Background Ill health and relative poverty are connected. This study aimed to determine first whether the worse health experienced by poorer participants was matched by appropriately greater receipt of healthcare, and second whether any inequalities in receipt occurred at the stage of diagnosis or treatment.
Methods The English Longitudinal Study of Ageing is a cohort of participants aged 50 years or older. The relative distributions by wealth of symptoms, diagnosis and treatment of five common chronic conditions (angina, diabetes, depression, osteoarthritis, and cataract) were analysed in four waves of data collected from 2002 to 2010. Symptoms were defined for angina using the Rose Angina scale, diabetes using fasting HbA1c level, depression using the Centre for Epidemiologic Studies Depression Scale, osteoarthritis as self-reported pain and disability, and cataract as self-reported poor vision. Doctors’ diagnoses for all conditions were self-reported. Treatment was defined for angina as beta-blocker prescription, osteoarthritis and cataract as surgery, and diabetes and depression as receiving treatment described in quality indicators. Binomial regression models tested variations between the hypothetically poorest and richest individuals for age and sex adjusted symptoms, diagnosis and treatment across the waves, using a slope index of inequality.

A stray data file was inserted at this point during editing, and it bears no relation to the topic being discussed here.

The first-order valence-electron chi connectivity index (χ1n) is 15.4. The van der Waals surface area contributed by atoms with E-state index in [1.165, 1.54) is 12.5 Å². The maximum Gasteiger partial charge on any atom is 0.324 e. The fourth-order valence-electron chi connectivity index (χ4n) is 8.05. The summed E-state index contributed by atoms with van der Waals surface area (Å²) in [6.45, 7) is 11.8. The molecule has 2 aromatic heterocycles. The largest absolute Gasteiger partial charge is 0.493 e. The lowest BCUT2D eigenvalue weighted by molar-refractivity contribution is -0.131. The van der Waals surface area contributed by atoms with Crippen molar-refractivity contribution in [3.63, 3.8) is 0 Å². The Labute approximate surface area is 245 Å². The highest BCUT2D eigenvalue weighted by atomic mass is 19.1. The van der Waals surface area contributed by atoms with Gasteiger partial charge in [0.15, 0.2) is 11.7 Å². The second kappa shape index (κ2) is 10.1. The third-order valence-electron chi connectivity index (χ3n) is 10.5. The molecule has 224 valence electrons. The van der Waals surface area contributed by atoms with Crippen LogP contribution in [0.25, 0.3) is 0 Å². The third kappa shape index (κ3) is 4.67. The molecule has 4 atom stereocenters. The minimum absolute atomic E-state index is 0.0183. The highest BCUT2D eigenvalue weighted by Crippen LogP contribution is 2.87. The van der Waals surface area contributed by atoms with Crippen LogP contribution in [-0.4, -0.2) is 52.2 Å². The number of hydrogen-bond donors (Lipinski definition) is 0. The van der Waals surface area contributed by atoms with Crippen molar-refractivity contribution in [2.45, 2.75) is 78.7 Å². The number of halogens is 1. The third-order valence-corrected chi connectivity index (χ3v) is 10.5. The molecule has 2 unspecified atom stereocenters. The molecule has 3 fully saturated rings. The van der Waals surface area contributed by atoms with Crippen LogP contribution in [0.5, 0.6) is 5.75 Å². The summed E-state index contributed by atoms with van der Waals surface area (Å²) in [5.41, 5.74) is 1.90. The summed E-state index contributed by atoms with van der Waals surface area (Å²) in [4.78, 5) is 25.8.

Results Symptoms were commoner in poorer participants in all 5 conditions at all 4 timepoints, with ORs ranging from 2.5 to 7.0. In angina, depression and diabetes, receipt of diagnosis and treatment was similarly higher in poorer participants, with ORs ranging from 1.9 to 5.6. In osteoarthritis and cataract, receipt of diagnosis and treatment did not show substantial matching variations by wealth, with ORs ranging from 0.8 to 1.9. For example, ORs for diabetes in 2008 were broadly similar for symptoms (2.5 [95% CI 1.5, 4.0], diagnosis (3.8 [3.0, 4.9]) and treatment (3.1 [2.4, 4.0]). In contrast, osteoarthritis ORs were substantially larger for symptoms (6.9 [5.2, 9.1]) than for diagnosis (1.4 [1.2, 1.7]) or treatment (0.8 [0.5, 1.3]).
Conclusion Poorer participants were much more likely to have symptoms of osteoarthritis and cataract, but not much more likely to receive a diagnosis. The block in equitable receipt of healthcare was at the stage of diagnosis rather than treatment, and so interventions to reduce inequalities in osteoarthritis and cataract should focus on the diagnostic process. The same relative inequalities in diagnosis were not seen in angina, depression and diabetes, which have all been the target of multiple quality improvement initiatives. These patterns remained consistent over 8 years.
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